In the past, Catia V5 applications were combined into packages with awkward-sounding names such as the “Extended Mechanical Design Configuration” or the “Automotive Body-In-White Design Configuration.” With the 3D Experience Platform, the Catia, Simulia, Enovia, and Delmia applications appear destined to fade away. The familiar, if geeky, terms will be replaced by monikers followed by the word “experience” such as the “patient experience” aimed at designers of medical equipment and devices or the “industry process experience” for designers of power and chemical process plants.
Planners in the dozen industry groups defined by Dassault Systèmes will identify the appropriate apps for each type of worker and make them available as a family of “experiences” suitable for each worker’s activities. At the customer forums, product managers gave no indication about how much each of these various experiences might cost. However, they will be priced for each worker in the company who will receive a log-in code along with his or her name.
Existing V5 customers have balked at this so-called “named-user” pricing model recently because Catia licenses generally are shared by more than one worker. Therefore charges for each named user must be much lower than current license pricing.
Will it work?
Aside from the obvious technical challenges of getting all that software in the 3D Experience Platform to worth together reliably, Dassault Systèmes faces the even more daunting challenge of selling it. The bulk of Dassault Systèmes’s so-called PLM revenues come from huge manufacturers with hundreds or thousands of Catia users spread in plants and offices around the globe. These companies evolve their CAD tools very slowly. Some are continuing to use CATIA V4 in places, even though they have rights to use V5 license packages. Getting these heterogeneous environments to mesh with the 3D Experience Platform would appear very difficult.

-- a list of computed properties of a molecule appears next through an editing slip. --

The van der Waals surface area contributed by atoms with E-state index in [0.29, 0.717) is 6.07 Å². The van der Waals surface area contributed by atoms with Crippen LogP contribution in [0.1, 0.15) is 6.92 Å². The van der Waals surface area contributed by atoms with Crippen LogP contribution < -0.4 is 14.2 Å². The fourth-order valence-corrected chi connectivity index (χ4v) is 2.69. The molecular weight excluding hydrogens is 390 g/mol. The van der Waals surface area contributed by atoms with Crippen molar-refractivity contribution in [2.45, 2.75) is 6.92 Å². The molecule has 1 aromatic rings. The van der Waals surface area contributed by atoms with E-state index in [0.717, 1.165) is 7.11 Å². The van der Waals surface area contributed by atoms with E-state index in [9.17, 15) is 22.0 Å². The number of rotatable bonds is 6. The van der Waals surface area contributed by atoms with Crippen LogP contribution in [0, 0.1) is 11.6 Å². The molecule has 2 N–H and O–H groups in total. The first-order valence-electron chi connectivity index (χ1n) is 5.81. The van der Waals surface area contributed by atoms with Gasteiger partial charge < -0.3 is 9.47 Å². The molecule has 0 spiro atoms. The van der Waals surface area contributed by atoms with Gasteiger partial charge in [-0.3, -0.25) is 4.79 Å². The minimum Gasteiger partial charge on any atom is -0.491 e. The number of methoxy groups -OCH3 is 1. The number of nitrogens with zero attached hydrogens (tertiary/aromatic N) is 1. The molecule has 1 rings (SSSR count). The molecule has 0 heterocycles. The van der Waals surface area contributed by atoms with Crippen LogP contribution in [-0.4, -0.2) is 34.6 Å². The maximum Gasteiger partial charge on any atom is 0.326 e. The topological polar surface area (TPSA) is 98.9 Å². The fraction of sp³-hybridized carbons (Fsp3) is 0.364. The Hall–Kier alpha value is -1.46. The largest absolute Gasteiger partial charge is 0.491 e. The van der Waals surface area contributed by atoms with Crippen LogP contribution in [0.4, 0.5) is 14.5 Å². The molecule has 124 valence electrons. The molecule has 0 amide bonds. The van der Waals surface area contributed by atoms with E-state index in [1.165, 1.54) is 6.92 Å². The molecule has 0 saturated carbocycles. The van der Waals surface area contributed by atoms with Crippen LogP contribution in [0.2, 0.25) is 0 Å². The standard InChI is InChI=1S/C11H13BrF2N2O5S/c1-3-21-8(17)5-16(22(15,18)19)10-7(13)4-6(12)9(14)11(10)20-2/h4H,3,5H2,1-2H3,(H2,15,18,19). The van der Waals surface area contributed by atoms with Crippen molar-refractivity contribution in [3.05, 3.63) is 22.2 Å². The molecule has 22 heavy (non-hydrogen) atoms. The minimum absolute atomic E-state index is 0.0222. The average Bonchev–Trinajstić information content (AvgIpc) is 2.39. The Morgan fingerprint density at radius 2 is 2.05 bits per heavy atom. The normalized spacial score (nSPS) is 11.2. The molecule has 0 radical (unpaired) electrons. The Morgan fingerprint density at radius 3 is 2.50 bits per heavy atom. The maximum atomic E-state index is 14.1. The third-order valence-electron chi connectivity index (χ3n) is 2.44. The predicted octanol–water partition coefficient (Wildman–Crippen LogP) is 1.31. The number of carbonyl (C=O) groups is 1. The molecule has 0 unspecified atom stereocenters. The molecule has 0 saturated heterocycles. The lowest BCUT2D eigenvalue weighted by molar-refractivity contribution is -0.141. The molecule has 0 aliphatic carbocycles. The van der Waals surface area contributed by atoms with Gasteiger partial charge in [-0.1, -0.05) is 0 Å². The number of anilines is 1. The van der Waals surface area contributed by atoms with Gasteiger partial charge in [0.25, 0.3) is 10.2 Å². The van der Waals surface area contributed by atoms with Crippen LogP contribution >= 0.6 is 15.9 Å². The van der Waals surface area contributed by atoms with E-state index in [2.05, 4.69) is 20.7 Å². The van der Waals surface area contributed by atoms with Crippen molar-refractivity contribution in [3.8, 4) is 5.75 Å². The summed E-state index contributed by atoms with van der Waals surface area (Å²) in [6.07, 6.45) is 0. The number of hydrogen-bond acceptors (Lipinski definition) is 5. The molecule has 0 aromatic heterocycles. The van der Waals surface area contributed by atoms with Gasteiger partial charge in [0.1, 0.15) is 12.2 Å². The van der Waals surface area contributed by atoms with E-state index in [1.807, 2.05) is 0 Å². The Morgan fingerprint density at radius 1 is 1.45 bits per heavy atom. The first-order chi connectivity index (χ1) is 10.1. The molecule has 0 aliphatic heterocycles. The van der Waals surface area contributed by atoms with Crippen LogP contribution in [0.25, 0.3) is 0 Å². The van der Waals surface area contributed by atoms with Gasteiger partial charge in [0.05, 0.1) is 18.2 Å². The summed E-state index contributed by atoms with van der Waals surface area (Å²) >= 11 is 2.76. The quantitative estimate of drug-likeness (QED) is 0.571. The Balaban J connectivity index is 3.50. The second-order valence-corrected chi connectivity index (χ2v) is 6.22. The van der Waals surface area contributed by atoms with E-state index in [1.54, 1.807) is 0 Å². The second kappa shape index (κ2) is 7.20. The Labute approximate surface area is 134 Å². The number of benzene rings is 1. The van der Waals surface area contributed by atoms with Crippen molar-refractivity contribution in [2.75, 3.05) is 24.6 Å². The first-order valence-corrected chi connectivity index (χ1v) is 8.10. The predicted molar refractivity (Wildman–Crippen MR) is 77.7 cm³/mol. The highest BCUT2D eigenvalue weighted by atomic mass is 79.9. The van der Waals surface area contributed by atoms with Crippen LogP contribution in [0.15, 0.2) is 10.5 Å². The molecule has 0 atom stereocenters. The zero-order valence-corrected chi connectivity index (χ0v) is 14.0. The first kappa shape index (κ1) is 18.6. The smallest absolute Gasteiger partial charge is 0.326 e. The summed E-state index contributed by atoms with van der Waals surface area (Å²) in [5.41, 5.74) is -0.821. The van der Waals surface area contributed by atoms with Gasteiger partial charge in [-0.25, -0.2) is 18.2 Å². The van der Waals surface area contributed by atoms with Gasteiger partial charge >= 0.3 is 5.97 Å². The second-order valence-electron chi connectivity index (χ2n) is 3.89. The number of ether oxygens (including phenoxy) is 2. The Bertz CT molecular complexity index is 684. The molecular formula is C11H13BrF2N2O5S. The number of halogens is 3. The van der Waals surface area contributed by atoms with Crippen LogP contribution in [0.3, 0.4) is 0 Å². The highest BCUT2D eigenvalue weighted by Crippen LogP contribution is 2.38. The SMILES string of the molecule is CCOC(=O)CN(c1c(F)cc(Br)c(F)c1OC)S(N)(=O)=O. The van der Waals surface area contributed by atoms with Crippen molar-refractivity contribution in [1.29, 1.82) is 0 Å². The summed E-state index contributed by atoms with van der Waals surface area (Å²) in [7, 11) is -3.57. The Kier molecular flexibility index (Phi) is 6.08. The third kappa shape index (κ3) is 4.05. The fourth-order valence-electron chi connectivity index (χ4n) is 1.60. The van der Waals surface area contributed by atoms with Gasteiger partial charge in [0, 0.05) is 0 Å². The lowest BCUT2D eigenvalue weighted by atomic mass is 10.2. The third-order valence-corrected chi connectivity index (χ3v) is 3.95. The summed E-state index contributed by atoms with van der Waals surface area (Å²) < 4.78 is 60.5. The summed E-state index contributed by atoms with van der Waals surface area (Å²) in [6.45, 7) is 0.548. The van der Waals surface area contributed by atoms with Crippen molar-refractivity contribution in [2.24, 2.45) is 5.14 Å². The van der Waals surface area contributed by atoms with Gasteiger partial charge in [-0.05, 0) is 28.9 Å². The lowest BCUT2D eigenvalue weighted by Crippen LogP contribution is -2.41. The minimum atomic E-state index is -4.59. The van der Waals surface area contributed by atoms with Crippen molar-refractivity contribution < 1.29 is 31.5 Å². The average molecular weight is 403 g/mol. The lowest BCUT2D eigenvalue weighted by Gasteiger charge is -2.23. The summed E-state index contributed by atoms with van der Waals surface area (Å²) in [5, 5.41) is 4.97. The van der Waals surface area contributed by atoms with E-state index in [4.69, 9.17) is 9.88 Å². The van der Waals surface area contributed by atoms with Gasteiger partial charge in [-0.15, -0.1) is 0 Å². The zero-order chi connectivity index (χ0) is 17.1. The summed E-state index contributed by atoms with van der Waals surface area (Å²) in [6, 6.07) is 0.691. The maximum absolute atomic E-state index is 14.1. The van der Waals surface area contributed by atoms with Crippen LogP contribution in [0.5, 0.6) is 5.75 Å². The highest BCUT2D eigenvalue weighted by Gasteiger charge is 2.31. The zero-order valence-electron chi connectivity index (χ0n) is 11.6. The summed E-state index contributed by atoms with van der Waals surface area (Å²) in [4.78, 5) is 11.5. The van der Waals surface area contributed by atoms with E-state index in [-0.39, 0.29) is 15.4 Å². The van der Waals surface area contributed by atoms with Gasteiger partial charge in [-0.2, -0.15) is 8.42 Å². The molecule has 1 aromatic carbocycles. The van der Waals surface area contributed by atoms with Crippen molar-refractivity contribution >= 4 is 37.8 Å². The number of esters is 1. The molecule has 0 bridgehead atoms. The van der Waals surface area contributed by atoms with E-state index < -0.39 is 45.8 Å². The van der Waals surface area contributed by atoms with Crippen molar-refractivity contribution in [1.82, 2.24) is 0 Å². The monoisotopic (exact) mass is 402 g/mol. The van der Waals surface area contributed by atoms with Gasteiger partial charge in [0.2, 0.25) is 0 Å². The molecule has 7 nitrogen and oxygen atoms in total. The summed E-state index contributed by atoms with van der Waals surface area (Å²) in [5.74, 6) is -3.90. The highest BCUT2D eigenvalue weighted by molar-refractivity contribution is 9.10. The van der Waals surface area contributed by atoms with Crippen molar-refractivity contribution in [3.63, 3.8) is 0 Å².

What the 3D Experience Platform might accomplish is to open up new markets for Dassault Systèmes in industries where the PLM software group has historically had low sales. These include appliances, electronics, non-automotive industrial equipment, medical devices, architecture, and power and process plants. However, Dassault Systèmes’s SolidWorks brand already has significant shares of these markets. So Dassault Systèmes may find itself in the unfortunate position of competing with its own products.
At this point, Dassault Systèmes’s marketing strategy for the 3D Experience Platform appears to be aimed at high-level information-technology executives rather than the small firms and department-level managers who typically buy SolidWorks. To reach these firms in industries where it has limited presence, Dassault Systèmes will need to partner with large systems integrators such as IBM, HP, Accenture, CSC, and Fujitsu. They can provide access to higher-level executives, says engineering software consultant Monica Schnitger. It’s a strategy for the long haul that the software giant needs to undertake. Growth in its historical markets for PLM software (automotive and aerospace) appears to be saturating. (See “Dassault Systèmes hits doldrums in third quarter.”) But if the new technology is even half as good as Dassault Systèmes executives say it is, it could propel growth for decades. Charlès says the 3D Experience Platform will be released in January 2014.
L. Stephen Wolfe, P.E., is a contributing analyst for Jon Peddie Research.